Soybean South

 - From the Editor -

Summer Of ‘73

By Carroll Smith

When my grandmother passed away in 1998, my father showed me the small almanac-type books that she bought during the year that each of her children was born. He gave me his.

It was interesting to look at the ads and read about the events that occurred back in the 1930s. Most everything – especially prices – had changed in one way or another from the world in which we live now.

Last fall, while reading a short article in the New York Times, I was reminded of another long ago year that I hadn’t thought about in a while – 1973. Just for fun, and to refresh my memory, I Googled “events of 1973” to see what would turn up.

Here are a few of the items that I ran across while browsing the Net:

• The average cost of a new house was $32,500.

• The average income in the United States per year was $12,900.

• A gallon of gas cost 40 cents.

• A dozen eggs cost 45 cents.

• Some popular films that hit the big screen in 1973 included Deliverance and American Graffiti.

• Stevie Wonder, John Lennon, Rod Stewart and Diana Ross were popular musicians, and folks at home were watching “The Partridge Family,” “M*A*S*H” and “The Waltons.”

• The Watergate hearings began in the U.S. Senate, and President Richard Nixon told the nation, “I am not a crook.”

• The Mississippi River reached its peak level in St. Louis during a record 77-day flood.

• In January, the July 1973 soybean futures hit the $5.00 mark, whereas in the five previous years, the price ran a little over $2.50 per bushel.

My parents were farming at the time, and Mom recalls all of the local producers wringing their hands and wondering when and at what level to book their beans.

They had seen the price double and wondered how much higher, if any, it could go. My brother, who was four years old at the time and frequented the coffee shop with Dad, told all of the men that he was “booking his beans” for $8.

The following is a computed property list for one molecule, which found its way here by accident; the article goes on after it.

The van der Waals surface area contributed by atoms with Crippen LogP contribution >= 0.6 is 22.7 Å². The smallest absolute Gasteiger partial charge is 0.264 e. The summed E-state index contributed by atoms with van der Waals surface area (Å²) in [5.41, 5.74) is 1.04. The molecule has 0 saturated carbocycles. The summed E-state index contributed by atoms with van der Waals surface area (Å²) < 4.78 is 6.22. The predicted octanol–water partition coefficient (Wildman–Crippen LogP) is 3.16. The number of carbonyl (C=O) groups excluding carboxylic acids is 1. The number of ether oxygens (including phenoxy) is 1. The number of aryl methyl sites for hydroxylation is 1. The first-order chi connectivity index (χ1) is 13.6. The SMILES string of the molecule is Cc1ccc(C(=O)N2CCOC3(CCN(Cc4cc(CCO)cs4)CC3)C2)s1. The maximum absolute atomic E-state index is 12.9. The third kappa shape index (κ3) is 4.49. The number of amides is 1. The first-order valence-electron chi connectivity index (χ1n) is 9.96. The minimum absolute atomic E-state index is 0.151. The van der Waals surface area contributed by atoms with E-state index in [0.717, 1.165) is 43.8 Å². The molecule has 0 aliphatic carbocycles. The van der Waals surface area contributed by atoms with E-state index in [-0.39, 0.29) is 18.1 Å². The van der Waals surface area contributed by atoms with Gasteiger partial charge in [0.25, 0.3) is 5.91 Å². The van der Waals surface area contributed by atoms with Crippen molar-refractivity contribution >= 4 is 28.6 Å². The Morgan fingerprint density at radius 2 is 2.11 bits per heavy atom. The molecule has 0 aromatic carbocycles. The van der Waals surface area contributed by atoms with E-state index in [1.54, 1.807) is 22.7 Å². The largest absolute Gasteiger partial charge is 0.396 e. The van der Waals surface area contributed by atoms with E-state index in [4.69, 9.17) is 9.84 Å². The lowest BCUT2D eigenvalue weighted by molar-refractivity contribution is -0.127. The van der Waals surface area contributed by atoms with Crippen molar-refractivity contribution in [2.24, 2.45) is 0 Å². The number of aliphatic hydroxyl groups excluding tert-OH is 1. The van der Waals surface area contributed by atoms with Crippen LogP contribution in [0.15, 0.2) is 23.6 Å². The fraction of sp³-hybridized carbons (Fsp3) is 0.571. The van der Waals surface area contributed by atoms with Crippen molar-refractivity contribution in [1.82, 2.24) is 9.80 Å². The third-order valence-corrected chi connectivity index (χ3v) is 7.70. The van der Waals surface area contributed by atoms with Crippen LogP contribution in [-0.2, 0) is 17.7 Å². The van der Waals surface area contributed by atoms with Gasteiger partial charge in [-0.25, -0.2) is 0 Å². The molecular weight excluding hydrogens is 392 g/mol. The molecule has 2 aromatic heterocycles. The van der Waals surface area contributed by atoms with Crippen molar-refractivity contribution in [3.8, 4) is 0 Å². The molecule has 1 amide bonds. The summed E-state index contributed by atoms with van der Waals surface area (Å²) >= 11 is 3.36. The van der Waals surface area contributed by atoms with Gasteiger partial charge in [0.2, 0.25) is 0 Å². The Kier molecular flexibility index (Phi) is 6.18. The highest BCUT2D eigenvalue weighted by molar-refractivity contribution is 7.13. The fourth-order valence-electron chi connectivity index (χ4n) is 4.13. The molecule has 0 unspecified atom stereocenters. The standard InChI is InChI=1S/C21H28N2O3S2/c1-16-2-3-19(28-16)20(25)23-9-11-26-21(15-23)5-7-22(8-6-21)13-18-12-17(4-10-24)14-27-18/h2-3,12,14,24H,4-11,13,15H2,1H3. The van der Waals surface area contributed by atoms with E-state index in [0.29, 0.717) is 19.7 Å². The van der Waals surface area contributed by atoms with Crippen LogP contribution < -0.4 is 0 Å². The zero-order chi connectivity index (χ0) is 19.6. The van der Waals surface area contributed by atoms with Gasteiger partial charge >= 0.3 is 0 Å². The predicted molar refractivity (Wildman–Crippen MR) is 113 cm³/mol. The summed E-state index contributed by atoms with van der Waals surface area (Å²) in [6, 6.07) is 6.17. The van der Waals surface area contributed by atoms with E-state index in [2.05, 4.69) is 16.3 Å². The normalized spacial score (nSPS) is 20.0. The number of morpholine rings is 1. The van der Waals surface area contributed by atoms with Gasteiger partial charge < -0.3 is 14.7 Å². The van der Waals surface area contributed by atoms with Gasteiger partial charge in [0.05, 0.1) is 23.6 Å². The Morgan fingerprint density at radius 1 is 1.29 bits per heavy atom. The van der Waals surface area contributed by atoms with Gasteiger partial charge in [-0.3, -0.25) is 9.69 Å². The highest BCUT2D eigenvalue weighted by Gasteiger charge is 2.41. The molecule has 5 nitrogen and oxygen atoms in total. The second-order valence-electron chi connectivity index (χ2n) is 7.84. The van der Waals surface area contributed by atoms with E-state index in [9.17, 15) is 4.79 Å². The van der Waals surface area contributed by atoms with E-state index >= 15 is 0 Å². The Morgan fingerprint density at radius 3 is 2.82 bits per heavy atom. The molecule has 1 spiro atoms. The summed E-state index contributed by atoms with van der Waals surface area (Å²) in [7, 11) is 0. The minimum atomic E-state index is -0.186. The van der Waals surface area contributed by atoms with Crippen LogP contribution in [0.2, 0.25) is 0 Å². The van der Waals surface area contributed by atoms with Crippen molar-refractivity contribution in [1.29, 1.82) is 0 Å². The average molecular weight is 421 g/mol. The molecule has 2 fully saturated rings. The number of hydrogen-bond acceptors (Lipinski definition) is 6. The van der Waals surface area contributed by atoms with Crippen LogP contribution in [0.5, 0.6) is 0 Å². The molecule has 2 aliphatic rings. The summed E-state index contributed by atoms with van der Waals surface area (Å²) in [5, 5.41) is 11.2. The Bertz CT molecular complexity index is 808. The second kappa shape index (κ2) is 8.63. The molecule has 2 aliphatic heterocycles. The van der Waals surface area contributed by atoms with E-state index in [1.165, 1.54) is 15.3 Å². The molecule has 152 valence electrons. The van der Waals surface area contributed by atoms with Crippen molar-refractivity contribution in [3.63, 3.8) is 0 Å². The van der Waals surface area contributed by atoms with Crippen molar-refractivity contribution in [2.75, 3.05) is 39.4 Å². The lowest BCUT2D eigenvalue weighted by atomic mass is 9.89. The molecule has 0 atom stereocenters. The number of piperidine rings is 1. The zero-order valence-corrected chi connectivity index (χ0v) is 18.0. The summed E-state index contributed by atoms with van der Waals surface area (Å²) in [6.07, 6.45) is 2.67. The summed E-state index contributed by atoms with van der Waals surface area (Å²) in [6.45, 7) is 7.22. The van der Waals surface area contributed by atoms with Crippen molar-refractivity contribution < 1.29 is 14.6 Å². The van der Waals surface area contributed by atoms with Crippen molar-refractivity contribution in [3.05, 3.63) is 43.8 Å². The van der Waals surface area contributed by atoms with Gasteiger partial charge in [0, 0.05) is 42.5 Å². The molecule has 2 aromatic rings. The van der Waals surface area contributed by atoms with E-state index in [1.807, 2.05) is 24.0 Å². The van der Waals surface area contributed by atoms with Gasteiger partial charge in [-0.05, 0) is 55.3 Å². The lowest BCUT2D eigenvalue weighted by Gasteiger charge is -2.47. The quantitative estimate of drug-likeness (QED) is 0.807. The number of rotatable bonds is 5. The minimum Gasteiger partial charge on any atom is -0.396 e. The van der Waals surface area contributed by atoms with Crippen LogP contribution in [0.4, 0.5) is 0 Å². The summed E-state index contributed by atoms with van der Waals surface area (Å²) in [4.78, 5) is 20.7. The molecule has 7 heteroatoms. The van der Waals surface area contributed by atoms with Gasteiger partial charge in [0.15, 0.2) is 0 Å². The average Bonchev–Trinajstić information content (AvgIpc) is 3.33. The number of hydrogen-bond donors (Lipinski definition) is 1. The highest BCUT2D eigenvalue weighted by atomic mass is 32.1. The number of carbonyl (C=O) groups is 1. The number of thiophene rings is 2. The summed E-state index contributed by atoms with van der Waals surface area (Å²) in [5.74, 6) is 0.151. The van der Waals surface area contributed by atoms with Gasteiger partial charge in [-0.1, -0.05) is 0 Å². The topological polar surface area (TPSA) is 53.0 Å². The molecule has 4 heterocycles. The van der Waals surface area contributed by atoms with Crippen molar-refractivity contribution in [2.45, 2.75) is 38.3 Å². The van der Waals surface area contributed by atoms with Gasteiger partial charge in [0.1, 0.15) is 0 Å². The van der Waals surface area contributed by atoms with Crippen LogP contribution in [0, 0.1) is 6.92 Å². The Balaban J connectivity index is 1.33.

Some probably laughed goodnaturedly at his bravado, while quietly wondering to themselves what it would actually feel like to deliver $8 beans. Others around the room held whispered conversations that they had heard that $10 beans might, m i g h t be a possibility.

Then on June 5, 1973, the unimaginable happened in U.S. agriculture – July 1973 soybeans set the all time high at $12.90 per bushel!


For the next couple of years, soybean farmers enjoyed the high prices that had occurred as a result of Russia raising its soybean imports from about 300,000 tons in 1972 to 700,000 tons in 1973.

A few years later, bean prices dropped, pretty much stayed consistently low, and memories of the glory days of the mid-70s faded.

Then the newspaper article I mentioned earlier brought them rushing back. It said soybean prices are high again – really, really high. After 35 years – a generation ago – farmers are in awe of today’s bean prices.

To better understand what’s going on in the current environment, read Joe Carney’s article “Bean Prices Stun Industry” on page 8, in which the Memphis marketer explains how we got to this point and what to do now that we are here.

Although I don’t think we’ll ever see a gallon of gas cost 40 cents again, at least today’s soybean prices prove that history can repeat itself.